2 Indian Christian Women Arrested, Slammed With False Charges of Forced Conversions

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(Photo: Reuters/Mansi Thapliyal)A woman attends a mass inside a church on Easter Day in New Delhi March 31, 2013. Holy Week is celebrated in many Christian traditions during the week before Easter.

Two more Christian women have been arrested in the Indian state of Madhya Pradesh on false charges of forced conversion of children and could face up to seven years in prison.

According to the Asia-based Catholic news website ucanews.com, Anita Joseph and Amrit Kumar were arrested last Tuesday in the Madhya Pradesh state, which has been governed by the pro-Hindu Bharatiya Janata Party for the last 14 years. The women were charged with violating a state law barring religious conversions done through force, allurement, appeasement or fraud.

The women were arrested after the Hindu activist group Hindu Jagran Manch complained to police about children being taken to Mumbai by train.

The activist organization reportedly accused the women of trying to take the kids to be forcibly converted. Along with being charged with violating the state's anti-conversion law, the women were also charged with kidnapping.

Kunwarlal Warkade, a local police official, told ucanews.com that the two women were charged with kidnapping four girls and six boys under the age of 14. Warkade also stated that it has been alleged that the women lured the children with the promise of education and toys.

According to ucanews.com, both Joseph and Kumar appeared before the Indore district magistrate in Madhya Pradesh state last Wednesday and were ordered to be held in judicial custody until authorities can investigate the claims.

Bishop Chacko Thottumarickal of Indore argued that the arrests of Joseph and Kumar should be seen as an attempt from Hindu radicals to intimidate Christian missionaries.

"We are always on their radar and it is quite scary," Thottumarickal told ucanews.com.

This is not the first time this year that Christians in the state have been arrested for trying to transport children.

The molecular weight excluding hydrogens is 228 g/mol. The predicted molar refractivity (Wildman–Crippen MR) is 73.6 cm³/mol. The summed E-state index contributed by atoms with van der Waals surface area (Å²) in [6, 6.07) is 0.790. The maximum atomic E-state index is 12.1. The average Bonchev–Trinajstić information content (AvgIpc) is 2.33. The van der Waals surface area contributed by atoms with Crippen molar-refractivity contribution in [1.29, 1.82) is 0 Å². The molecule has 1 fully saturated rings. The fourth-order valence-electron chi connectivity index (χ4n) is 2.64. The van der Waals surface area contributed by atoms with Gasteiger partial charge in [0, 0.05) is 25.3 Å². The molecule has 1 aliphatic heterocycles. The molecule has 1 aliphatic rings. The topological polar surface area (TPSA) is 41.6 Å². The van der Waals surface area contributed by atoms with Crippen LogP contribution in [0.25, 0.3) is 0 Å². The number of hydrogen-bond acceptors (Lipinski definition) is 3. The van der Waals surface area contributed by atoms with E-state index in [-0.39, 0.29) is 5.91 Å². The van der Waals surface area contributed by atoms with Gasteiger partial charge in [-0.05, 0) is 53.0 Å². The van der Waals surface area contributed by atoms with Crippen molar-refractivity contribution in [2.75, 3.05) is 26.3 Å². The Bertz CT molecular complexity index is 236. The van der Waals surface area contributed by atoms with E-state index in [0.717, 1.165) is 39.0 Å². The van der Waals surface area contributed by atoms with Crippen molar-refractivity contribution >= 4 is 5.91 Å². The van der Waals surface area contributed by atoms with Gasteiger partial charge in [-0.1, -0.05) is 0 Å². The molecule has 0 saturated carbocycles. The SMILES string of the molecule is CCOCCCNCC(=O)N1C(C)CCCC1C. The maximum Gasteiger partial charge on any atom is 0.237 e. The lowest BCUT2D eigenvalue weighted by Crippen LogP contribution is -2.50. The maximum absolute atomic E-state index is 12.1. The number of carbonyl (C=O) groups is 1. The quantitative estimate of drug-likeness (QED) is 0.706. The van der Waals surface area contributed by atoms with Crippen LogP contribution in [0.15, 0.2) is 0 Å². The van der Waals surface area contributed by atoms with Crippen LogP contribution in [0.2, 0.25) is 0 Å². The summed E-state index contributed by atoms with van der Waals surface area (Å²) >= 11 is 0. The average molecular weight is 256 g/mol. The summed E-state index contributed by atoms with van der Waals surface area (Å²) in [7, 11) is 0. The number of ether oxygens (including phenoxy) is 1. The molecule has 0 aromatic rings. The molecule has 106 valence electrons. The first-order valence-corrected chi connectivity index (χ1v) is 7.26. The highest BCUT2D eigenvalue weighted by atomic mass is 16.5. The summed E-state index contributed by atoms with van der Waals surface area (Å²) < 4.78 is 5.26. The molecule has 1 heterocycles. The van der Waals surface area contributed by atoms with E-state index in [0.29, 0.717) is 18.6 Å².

In June, a Catholic nun named Sister Beena Joseph of the Carmelite Sisters of St. Teresa congregation was arrested while traveling with four schoolgirls by train to a church-operated school in Bhopal. Joseph's arrest came after a complaint was received by authorities from another Hindu activist group.

Joseph's arrest marked the third time within a month that Christians were detained on charges of false conversions.

Joseph's arrest followed the detainment of 11 Christian chaperones in two separate incidents in late May in Madhya Pradesh. The 11 chaperones were transporting over 71 Christian children to a Bible camp in Madhya Pradesh.

Although several of the parents rejected the idea that their children were kidnapped, the government maintained that the chaperones were still guilty of trying to convert the children because the kids' parents did not go through the legal process to change their official religion to Christianity. Even though the children grew up as Christians, they were seen as Hindus in the eyes of the government.

"For changing to another religion, one needs to submit a written application to the district collector and only after the stipulated process, a person can change religious identity, which didn't happen in the case of any of the parents claiming to be Christians," a police superintendent told The New Indian Express. "This is why, the children and their parents will be officially treated as Hindu tribals and not Christians."

Sister Anastasia Gill, who is a member of the Delhi Minority Commission, told ucanews.com that the recent arrest of the two Christian women is part of the "conspiracy" by Hindu groups to make the public believe that Christians are engaged in illicit conversions.

Although Hindu radicals have made false claims, Gill stressed that Christian leaders have failed to keep adequate records that could easily be used to refute such claims.

Bishop Thottumarickal told ucanews.com that church leadership has to do a better job of keeping up with documentation.

"We have to be extra cautious in managing our homes for children, women and aged people as even a minor mistake can cause big problems for us," the bishop said.

India ranks as the 15th-worst nation in the world when it comes to Christian persecution, according to Open Doors USA's 2017 World Watch List.

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